3
How Long Do They Last?

While you might feel like you’re back in the bleary-eyed newborn phase, your kiddo will get back to bed and sleep through the night soon enough. “As long as you don't introduce any new undesirable habits, these regressions typically only last for a few days or up to a few weeks at the most,” says Klein. But if the regression goes longer than that, you might want to speak to your pediatrician about it to see if there’s some sort of underlying issue, or find out if your kiddo hasn’t inadvertently created a new nighttime habit. “After that, we would look at "Did this regression turn into a new waking habit?” says Blask Campbell. That way, you can work towards getting your kiddo the proper sleep that they need.

4
What To Do About Them
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While you can’t stop a sleep regression, there are things you can do to make it easier on all of you. “Make sure you have a rock solid bedtime routine for your little one that's 100% consistent,” advises Klein. “Have a set number of bedtime stories and songs so that your little one isn't always asking for one more.” Still, if sleep is elusive, you might want to start a new bedtime routine from scratch in order to reset your toddler — and set the stage for sleep. Says Klein: “Avoid negotiating or getting into a power struggle with your toddler. You won't win!”

Another option to help stave off a potential sleep regression down the road (particularly at that 18-24 month mark), is to keep your kiddo in their crib for as long as possible. “Most toddlers are simply not mature enough to handle all the freedom offered by a bed,” says Klein. “Transitioning a toddler into a bed prematurely often gets parents unwanted visitors in their room throughout the night.”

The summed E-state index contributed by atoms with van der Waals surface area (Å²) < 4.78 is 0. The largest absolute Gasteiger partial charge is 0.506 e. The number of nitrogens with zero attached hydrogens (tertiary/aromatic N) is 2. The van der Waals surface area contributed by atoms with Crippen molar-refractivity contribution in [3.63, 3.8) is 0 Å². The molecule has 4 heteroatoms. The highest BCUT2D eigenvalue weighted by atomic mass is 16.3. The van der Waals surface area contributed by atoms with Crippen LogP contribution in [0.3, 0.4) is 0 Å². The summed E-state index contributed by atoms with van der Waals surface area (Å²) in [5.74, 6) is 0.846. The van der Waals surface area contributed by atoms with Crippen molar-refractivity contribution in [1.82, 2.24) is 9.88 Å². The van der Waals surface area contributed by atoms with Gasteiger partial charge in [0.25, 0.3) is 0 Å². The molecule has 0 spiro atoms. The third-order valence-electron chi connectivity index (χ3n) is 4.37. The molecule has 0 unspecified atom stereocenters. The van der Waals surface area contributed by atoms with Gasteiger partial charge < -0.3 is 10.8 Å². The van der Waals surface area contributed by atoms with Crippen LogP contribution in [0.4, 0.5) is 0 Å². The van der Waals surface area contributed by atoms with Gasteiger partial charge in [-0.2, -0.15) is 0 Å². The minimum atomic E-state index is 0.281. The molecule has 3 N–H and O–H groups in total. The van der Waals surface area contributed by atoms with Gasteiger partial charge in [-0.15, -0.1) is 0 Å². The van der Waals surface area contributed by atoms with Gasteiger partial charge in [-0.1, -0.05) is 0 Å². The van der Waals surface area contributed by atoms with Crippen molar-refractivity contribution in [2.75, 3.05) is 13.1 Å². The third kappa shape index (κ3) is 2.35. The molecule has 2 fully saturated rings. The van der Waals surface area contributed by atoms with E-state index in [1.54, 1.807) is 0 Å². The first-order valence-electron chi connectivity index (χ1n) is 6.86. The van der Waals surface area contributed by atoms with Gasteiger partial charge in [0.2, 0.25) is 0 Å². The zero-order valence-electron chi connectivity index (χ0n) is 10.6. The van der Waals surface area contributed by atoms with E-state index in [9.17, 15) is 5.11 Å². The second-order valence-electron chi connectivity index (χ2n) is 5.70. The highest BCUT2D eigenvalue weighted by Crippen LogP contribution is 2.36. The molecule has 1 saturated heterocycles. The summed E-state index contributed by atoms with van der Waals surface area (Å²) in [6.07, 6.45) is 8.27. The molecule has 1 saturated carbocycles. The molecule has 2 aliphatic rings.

Overall, though, if your child is waking at unwanted hours, you should maintain a consistent response, advises Blask Campbell. “What that response looks like (continuous support or timed check-ins) will vary from family to family depending on what works best for that individual child,” she says.

5
Can You Let Baby Cry It Out

Although a sleep regression might have you in tears, letting your kiddo cry it out might not get them back to bed sooner. “We recognize that with sleep modifications/changes, kiddos are going to communicate with us via crying,” says Blask Campbell. “We encourage parents to regulate themselves so they can interpret the language of cries (i.e. “What is my kiddo communicating?”), and respond with intention.” Having a loving, caring response will get you through the sleep regression and foster a kinder, more compassionate environment while you help your child restore their sleep patterns.

Sure, sleep regressions suck, but the most important thing to remember is that they don’t last forever. Whether it’s a few days or weeks, your kiddo will eventually be back on track (and safely snoozing in their beds), so that it’ll be lights out for all of you.

Experts:

Eva Klein, a certified infant and child sleep consultant

Alyssa Blask Campbell, M.Ed., an emotional development expert and baby sleep expert